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School safety plan finalized in Michigan Legislature

Jonathan Oosting
The Detroit News
Dr. Randall Davis, superintendent of schools in Marshall, Michigan, explains where a new security vestibule will be constructed at the Marshall Middle School. Security improvements are being funded with a grant from the Michigan State Police. (

Lansing — The Michigan Legislature on Tuesday finalized a long-debated plan to improve school safety in the wake of fatal shootings in other states.

The package heading toward Gov. Rick Snyder's desk does not include any firearm regulations but would instead create an Office of School Safety, stiffen penalties for threats, require additional officer training and mandate development of school emergency plans.

Lawmakers previously approved $58 million in related funding for the current fiscal year, including $25 million in school safety grants.

The House and Senate on Tuesday gave final approval to bills that would create the new state Office of School Safety, require schools to develop an emergency operations plan and consult with law enforcement before major construction or building renovation plans.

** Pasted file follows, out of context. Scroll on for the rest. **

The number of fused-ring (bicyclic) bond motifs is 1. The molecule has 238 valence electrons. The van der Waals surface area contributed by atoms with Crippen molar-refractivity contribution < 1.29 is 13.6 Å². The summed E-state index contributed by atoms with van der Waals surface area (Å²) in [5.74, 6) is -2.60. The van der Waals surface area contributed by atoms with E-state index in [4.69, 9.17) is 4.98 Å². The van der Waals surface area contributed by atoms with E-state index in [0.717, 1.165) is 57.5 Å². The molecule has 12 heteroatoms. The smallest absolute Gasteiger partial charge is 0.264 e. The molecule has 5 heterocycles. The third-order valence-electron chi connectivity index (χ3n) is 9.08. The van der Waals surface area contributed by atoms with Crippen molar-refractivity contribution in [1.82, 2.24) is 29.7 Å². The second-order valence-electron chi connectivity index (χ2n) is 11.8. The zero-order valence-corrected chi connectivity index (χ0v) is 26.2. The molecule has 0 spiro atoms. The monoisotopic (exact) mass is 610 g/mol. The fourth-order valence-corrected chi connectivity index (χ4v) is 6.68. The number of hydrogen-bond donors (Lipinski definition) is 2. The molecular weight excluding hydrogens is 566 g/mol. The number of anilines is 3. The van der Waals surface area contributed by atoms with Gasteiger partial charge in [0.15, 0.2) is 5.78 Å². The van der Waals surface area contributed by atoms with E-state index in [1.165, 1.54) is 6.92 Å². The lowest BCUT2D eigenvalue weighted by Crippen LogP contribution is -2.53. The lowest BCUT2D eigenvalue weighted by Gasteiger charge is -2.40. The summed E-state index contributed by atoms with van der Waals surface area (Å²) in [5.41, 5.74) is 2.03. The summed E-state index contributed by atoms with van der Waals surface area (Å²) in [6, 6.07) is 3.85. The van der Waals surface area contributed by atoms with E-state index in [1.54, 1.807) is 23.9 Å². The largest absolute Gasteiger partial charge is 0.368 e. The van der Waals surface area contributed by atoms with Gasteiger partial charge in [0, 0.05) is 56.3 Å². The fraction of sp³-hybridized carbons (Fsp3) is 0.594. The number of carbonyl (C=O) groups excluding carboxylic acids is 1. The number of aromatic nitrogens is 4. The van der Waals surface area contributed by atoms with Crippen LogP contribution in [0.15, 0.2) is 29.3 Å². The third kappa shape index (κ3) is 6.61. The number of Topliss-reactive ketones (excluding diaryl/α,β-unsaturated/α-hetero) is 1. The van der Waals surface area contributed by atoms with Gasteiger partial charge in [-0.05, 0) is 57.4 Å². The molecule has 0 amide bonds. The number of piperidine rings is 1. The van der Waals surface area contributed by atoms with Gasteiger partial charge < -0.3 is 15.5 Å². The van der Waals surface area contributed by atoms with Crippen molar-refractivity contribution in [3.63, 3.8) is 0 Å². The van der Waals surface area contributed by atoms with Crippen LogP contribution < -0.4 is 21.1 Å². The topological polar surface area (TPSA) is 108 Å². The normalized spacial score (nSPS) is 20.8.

The package would also create a new 10-year felony crime for a threat against students are teachers that includes an "overt" action with intent to carry out the threat.  Another measure would amend the Michigan Open Meetings Act to allow school boards to discuss security planning in sessions that would be closed to the public.

Additional proposals approved by both chambers but awaiting a final "concurrence" vote in the House would require new and current police officers to complete active violence response training by 2020, create a new school safety commission to formulate recommendations and require the state to report certain crimes to the state.  

The legislation would also extend the OK2Say hotline program created under term-limited Attorney General Bill Schuette that allows students to confidentially report potential self-harm or violence.

Michigan legislators spent nearly a year debating the bills and never took up a controversial plan to arm willing teachers. They also rejected calls from a coalition of law enforcement and school groups that had urged more funding specifically for armed guards.

The state police in October handed out $25 million in school safety grants approved by lawmakers, splitting up the money between 114 public school districts, 42 non-public schools, 22 charters and 22 intermediate school districts.  

Demand outweighed supply, with schools requesting a combined $69 million to pay for school safety upgrades.

State police Director Kriste Kibbey Etue said the committee that reviewed requests gave priority to requests to help secure school “access points,” which she called one of the best and most cost-effective ways to improve security.